If you want a glimpse into politics of the “truly well off,” take a look at Lachlan Markay’s Free Beacon story, “Democracy Alliance Donors Finance and Help Run Obama Advocacy Group.” This is a follow-up to an article Lachlan did last month, after finding a copy of a Democracy Alliance document that got lost at the Soros-backed group’s spring conference. It’s the Politics of Daddy’s Money:
[Democracy Alliance donor Amy Goldman's] fortune comes from her status as heiress to one of the largest real estate fortunes ever amassed. Goldman’s father, Sol, owned nearly 600 New York commercial real estate properties when he died in 1987. At one point, he owned the famed Chrysler Building.
The ensuing legal battle over his $1 billion estate was at the time the largest ever to take place in New York’s Surrogate Court, more than doubling the previous record.
Amy Goldman has since become one of the Democratic Party’s largest individual campaign contributors. Goldman has donated more than $6 million to Democratic candidates, party organs, interest groups, and independent expenditure groups since 1990. . . .
Another benefactor of a massive inheritance that appears on DA’s new partner list was donating tens of thousands of dollars to Democrats while he was still in school.
Philip Munger is the son of Berkshire Hathaway vice chairman and Warren Buffett lieutenant Charles Munger, whose estimated net worth is $1.2 billion, according to Forbes. Munger the younger is a professor at the New School in New York City. Despite living on an educator’s salary, he also manages to donate vast sums to Democratic politicians.
Munger has shelled out more than $700,000 in political contributions since 1990, all to Democrats or liberal interest groups. He donated $46,300 while he was still a student, according to FEC forms that require donors to disclose their profession. . . .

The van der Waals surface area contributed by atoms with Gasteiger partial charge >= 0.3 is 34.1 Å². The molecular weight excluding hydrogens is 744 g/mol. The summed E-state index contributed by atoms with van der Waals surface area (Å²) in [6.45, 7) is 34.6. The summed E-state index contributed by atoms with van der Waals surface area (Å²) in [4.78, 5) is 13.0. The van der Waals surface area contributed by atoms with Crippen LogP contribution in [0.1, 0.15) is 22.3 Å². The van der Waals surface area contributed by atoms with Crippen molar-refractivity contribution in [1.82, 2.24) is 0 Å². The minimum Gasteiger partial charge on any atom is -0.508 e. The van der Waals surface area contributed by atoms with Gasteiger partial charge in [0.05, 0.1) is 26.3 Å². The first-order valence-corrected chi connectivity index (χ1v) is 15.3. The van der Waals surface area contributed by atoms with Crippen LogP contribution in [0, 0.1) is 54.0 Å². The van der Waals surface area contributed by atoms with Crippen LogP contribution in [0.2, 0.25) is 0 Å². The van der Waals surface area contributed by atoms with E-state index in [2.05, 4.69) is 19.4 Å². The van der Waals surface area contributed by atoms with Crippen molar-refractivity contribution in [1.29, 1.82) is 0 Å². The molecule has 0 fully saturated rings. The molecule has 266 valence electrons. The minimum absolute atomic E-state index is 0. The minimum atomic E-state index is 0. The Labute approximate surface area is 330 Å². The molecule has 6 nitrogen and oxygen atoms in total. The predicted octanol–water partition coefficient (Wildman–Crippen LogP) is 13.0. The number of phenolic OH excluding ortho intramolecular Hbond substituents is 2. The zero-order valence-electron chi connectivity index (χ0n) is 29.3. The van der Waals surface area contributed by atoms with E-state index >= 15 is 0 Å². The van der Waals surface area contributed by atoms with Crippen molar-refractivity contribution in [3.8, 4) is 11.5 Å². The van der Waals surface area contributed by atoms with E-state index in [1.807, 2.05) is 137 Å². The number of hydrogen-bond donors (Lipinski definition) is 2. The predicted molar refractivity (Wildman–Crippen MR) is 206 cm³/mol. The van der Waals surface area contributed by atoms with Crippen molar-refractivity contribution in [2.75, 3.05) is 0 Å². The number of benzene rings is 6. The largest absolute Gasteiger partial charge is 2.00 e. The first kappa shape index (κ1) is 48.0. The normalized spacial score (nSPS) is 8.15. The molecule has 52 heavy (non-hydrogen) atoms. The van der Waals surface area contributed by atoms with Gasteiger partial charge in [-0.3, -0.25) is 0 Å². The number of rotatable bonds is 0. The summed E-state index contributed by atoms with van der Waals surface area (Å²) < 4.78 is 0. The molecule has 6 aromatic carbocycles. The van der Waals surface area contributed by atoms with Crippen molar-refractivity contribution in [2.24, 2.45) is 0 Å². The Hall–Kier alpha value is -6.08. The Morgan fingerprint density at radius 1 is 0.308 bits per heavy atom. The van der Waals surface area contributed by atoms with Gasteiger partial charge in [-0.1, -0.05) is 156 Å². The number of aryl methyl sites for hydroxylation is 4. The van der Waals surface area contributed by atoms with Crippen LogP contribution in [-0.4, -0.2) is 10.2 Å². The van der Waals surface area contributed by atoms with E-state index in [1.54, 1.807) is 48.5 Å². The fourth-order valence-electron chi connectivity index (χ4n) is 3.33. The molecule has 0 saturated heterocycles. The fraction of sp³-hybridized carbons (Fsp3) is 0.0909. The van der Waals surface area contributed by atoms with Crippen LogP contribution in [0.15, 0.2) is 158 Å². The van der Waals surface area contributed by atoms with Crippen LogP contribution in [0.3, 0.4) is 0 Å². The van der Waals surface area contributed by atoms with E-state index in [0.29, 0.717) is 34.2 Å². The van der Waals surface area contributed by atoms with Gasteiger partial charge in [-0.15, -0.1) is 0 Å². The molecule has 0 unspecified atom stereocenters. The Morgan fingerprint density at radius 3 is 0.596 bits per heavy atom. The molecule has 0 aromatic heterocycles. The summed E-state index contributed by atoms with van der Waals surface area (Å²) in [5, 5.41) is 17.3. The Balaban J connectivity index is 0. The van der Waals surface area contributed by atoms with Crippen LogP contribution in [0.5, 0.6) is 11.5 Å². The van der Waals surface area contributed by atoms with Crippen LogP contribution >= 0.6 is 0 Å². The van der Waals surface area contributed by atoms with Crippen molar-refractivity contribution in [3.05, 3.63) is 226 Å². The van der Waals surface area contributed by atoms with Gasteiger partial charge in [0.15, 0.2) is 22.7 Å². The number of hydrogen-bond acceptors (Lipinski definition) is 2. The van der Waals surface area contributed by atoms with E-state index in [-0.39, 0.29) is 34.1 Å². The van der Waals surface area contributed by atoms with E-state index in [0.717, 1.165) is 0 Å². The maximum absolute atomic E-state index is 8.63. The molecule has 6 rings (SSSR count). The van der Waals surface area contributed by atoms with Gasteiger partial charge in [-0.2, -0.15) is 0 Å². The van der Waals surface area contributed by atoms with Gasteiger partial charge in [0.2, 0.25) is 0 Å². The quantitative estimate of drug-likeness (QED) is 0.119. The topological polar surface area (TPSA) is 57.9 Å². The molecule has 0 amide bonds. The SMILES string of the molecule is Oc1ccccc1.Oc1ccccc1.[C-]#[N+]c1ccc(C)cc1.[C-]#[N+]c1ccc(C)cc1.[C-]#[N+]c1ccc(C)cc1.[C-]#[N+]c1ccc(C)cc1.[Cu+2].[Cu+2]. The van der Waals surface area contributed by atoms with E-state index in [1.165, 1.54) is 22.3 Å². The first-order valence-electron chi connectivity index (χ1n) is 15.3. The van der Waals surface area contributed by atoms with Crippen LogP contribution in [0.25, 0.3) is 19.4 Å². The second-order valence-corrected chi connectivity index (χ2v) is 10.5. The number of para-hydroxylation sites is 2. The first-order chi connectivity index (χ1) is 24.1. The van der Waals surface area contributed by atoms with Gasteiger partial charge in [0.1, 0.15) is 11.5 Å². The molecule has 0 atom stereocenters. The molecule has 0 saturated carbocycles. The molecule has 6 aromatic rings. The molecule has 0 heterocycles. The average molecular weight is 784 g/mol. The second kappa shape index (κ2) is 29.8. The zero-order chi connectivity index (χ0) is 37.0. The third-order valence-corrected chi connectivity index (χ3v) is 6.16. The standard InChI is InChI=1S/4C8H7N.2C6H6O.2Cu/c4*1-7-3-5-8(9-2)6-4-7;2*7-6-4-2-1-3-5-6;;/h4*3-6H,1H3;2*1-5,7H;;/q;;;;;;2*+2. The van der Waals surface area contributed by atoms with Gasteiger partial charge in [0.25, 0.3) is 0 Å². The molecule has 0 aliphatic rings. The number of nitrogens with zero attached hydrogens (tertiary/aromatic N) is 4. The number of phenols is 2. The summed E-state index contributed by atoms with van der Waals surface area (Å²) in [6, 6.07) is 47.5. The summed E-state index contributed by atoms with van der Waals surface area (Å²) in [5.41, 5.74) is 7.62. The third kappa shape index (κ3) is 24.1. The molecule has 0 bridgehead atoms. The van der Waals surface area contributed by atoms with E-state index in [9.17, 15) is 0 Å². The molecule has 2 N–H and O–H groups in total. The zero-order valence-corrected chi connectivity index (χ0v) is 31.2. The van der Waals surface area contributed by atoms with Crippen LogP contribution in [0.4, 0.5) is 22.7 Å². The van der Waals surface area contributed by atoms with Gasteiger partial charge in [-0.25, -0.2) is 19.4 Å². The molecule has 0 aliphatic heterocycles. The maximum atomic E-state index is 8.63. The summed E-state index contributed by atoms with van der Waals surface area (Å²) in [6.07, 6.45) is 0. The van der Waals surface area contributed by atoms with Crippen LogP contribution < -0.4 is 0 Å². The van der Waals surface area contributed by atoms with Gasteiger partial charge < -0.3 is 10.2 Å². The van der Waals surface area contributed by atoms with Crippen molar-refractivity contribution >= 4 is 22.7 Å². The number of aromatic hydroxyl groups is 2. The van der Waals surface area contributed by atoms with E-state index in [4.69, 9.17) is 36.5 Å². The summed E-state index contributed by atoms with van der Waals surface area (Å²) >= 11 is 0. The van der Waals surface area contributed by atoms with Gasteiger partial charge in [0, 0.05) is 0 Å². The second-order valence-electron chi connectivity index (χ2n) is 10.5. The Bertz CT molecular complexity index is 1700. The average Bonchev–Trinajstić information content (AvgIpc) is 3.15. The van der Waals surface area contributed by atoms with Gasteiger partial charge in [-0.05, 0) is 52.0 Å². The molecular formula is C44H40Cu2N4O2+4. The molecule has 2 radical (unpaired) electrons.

More inherited wealth will likely flow through DA from Henry van Ameringen, heir to the International Flavors and Fragrance fortune. Van Ameringen is another massive Democratic donor. He has donated more than $900,000 to Democrats since 1990.
Van Ameringen was the 21st largest individual contributor to 527 “political action committees” in 2012, according to the Center for Responsive Politics. He is the ninth largest donor to those groups in the current election cycle.
Much of van Ameringen’s political activity is aimed at promoting gay rights. He attended a $35,800 per-plate fundraiser for Obama in 2012 that solicited support from wealthy gay and lesbian individuals. The event raised an estimated $1.4 million for the president’s reelection.
See? None of these rich liberals gives a damn about the poor. Instead, the decadent offspring of the ultra-wealthy typically favor trendy “boutique” causes like environmentalism and gay rights that don’t do anything to improve the lives of ordinary Americans.
This helps explain why Hillary Clinton doesn’t see herself as “truly well off.” Whatever her faults, she comes from a middle-class background and is not one of the idle rich who have the luxury of playing around with Daddy’s Money. The Democrat Party historically has won elections by claiming to look out for the interests of the “little guy,” and the only way to sustain that partisan mythos is by political rhetoric that demonizes the rich. So Hillary is caught in a trap: On the one hand, she has gotten rich by being a Democrat and her 2016 ambitions require her to continue soliciting money from rich Democrat donors. On the other hand, she must pretend she’s not part of that demonized fictional category of rich people who don’t “pay ordinary income tax.”
It’s absurd, but liberal rhetoric has been so absurd for so long that most people scarcely even notice the absurdity anymore.
However, it does explain why I’m not a liberal: I can’t afford it!